Research Development – supporting new academic disciplines

I’ve recently moved from a role supporting the Business School and the School of Economics to a central role at the University of Nottingham, looking after our engagement with research charities. I’m going from a role where I know a few corners of the university very well to a role where I’m going to have to get to know more about much more of it.

“Don’t panic!”

My academic background (such as it is) is in political philosophy and for most of my research development career I’ve been supporting (broadly) social sciences, with a few outliers. I’m now trying to develop my understanding of academic disciplines that I have little background or experience in – medical research, life sciences, physics, biochemistry etc. I suspect the answer is just time, practice, familiarity, confidence (and Wikipedia), but I found myself wondering if there are any short cuts or particularly good resources to speed things up.

Fortunately, if you’re a member of ARMA, you’re never on your own, and I sent an email around the Research Development Special Interest Group email list, with a promise (a) to write up contributions as a blog post and (b) to add some hints and tips of my own, especially for the social sciences.

So here goes… the collated and collected wisdom of the SIG… bookmark this post and revisit it if your remit changes…

Don’t panic… and focus on what you can do

In my original email, the first requirement I suggested was ‘time’, and that’s been echoed in a lot of the responses. “Time, practice, familiarity, confidence (and Wikipedia)” as Chris Hewson puts it. It’s easy to be overwhelmed by a sea of new faces and names and an alphabet soup of new acronyms- and to regard other people’s hard-won institutional/school/faculty knowledge as some kind of magical superpower.

Lorna Wilson suggests that disciplinary differences are overrated and “sometimes the narrative of ‘difference’ is what makes things harder. The skills and expertise we have as research development professionals are transferable across the board, and I think that the silos of disciplines led to a silo-ing of roles (especially in larger universities). With the changes in the external landscape and push with more challenge-led interdisciplinary projects, the silos of disciplines AND of roles I think is eroding.”

But there are differences in practices and norms – there are differences in terminology, outlook, career structures, internal politics, norms, and budget sizes – and I’m working hard trying not to carry social science assumptions with me. Though perhaps I’m equally likely to be too hesitant to generalise from social science experience where it would be entirely appropriate to do so.

Rommany Jenkins has “moved from Arts and Humanities to Life Sciences” and thinks that while “the perception might be that it’s the harder direction to go in because of the complexity of the subject matter […] it’s probably easier because the culture is quite straightforward […] although there are differences between translational / clinical and basic, the principles of the PI lab and team are basically the same”. She thinks that perhaps “it’s more of a culture shock moving into Arts and Humanities, because people are all so independently minded and come at things from so many different directions and don’t fit neatly into the funding boxes. […] I know a lot of people just find it totally bizarre that you can ask a Prof in Arts what they need in terms of costings and they genuinely don’t know.”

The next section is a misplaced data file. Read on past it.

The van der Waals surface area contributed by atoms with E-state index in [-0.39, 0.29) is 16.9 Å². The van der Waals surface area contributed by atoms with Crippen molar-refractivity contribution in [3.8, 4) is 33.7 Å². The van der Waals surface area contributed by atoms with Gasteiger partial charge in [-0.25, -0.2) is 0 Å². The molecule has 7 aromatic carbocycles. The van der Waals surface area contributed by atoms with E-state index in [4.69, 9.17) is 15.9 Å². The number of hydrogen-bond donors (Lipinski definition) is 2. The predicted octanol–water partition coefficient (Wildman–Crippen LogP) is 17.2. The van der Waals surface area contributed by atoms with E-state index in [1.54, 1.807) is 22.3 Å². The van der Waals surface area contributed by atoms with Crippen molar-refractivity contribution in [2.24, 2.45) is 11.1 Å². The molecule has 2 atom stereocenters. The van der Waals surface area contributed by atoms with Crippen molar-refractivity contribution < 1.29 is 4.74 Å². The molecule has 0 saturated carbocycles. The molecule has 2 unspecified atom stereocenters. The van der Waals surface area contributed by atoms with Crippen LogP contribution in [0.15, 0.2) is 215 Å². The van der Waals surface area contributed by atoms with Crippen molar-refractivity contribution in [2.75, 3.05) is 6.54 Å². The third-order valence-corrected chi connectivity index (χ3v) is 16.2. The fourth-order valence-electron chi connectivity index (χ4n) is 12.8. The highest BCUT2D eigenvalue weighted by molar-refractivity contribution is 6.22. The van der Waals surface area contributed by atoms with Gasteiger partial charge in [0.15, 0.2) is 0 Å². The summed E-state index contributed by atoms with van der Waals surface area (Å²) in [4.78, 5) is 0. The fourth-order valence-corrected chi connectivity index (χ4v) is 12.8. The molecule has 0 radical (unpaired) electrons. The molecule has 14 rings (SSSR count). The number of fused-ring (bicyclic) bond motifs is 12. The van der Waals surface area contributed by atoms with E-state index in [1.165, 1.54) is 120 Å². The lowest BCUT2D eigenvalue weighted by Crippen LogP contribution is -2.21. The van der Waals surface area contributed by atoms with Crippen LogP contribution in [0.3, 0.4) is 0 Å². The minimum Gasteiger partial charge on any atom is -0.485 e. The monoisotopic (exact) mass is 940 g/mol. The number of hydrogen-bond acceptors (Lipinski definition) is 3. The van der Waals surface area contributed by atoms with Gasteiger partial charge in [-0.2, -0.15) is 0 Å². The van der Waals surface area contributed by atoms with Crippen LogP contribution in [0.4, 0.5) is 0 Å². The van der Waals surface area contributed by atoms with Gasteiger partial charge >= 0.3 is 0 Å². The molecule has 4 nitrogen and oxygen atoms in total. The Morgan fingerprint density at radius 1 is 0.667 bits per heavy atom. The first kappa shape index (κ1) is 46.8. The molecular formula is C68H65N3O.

Charlotte Johnson moved in the opposite direction, from science to arts. “The shortcut was trying to find commonalities in how the different disciplines think and prepare their research.  Once you realise that an artist and a chemist would go about planning their research project very similarly, and they only start to diverge in the experimental/interpretation stage, it does actually make it all quite easy to understand“

Muriel Swijghuisen Reigersberg says that her contribution “tends to be not so much on the science front, but on the social and economic or policy and political implications of the work STEMM colleagues are doing and recommendations around impact and engagement or even interdisciplinary angles to enquiries for larger projects.”

My colleague Liz Humphreys makes a similar (and very reassuring) point about using the same “skills to assess any bid by not focusing on the technical things but focus on all the other usual things that a bid writer can strengthen”. A lay summary that doesn’t make any lay sense is an issue regardless of discipline, as is a summary that doesn’t summarise that’s more of an introduction. Getting good at reviewing research grants can transcend academic disciplines. “If someone can’t explain to me what they’re doing,” says Claire Edwards, “then it’s unlikely to convince reviewers or a panel.”

Kate Clift make a similar point: “When I am working in a discipline which is alien to me I tend to try and ground the proposed research in something which I do understand so I can appreciate the bigger picture, context etc. I will ask lots of ‘W’ questions – Why is it important? What do you want to do? Who is going to do it? Less illuminating to me in this situations is HOW they are going to do it”.